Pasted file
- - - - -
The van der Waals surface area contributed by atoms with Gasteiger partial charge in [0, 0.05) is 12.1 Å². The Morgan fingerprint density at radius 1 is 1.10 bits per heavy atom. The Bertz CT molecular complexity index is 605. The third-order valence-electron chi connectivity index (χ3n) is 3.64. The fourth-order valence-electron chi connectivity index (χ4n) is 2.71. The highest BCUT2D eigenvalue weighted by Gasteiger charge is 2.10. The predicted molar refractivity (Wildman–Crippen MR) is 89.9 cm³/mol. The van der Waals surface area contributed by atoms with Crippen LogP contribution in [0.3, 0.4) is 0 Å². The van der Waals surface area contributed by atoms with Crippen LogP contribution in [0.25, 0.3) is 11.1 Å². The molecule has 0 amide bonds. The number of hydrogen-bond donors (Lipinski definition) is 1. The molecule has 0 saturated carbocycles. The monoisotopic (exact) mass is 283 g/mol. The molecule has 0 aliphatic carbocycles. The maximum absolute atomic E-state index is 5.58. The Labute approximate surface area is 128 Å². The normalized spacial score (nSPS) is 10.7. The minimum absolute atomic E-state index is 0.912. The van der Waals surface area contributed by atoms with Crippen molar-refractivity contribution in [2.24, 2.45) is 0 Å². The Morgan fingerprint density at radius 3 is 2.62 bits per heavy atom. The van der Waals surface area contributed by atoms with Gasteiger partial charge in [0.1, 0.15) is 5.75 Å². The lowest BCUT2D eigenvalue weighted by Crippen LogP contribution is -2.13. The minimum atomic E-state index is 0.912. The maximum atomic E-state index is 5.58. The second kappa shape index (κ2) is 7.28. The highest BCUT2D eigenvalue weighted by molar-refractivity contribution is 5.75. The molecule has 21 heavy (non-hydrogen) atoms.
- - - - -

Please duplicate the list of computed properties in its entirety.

The van der Waals surface area contributed by atoms with Gasteiger partial charge in [0, 0.05) is 12.1 Å². The Morgan fingerprint density at radius 1 is 1.10 bits per heavy atom. The Bertz CT molecular complexity index is 605. The third-order valence-electron chi connectivity index (χ3n) is 3.64. The fourth-order valence-electron chi connectivity index (χ4n) is 2.71. The highest BCUT2D eigenvalue weighted by Gasteiger charge is 2.10. The predicted molar refractivity (Wildman–Crippen MR) is 89.9 cm³/mol. The van der Waals surface area contributed by atoms with Crippen LogP contribution in [0.3, 0.4) is 0 Å². The van der Waals surface area contributed by atoms with Crippen LogP contribution in [0.25, 0.3) is 11.1 Å². The molecule has 0 amide bonds. The number of hydrogen-bond donors (Lipinski definition) is 1. The molecule has 0 saturated carbocycles. The monoisotopic (exact) mass is 283 g/mol. The molecule has 0 aliphatic carbocycles. The maximum absolute atomic E-state index is 5.58. The Labute approximate surface area is 128 Å². The normalized spacial score (nSPS) is 10.7. The minimum absolute atomic E-state index is 0.912. The van der Waals surface area contributed by atoms with Crippen molar-refractivity contribution in [2.24, 2.45) is 0 Å². The Morgan fingerprint density at radius 3 is 2.62 bits per heavy atom. The van der Waals surface area contributed by atoms with Gasteiger partial charge in [0.1, 0.15) is 5.75 Å². The lowest BCUT2D eigenvalue weighted by Crippen LogP contribution is -2.13. The minimum atomic E-state index is 0.912. The maximum atomic E-state index is 5.58. The second kappa shape index (κ2) is 7.28. The highest BCUT2D eigenvalue weighted by molar-refractivity contribution is 5.75. The molecule has 21 heavy (non-hydrogen) atoms.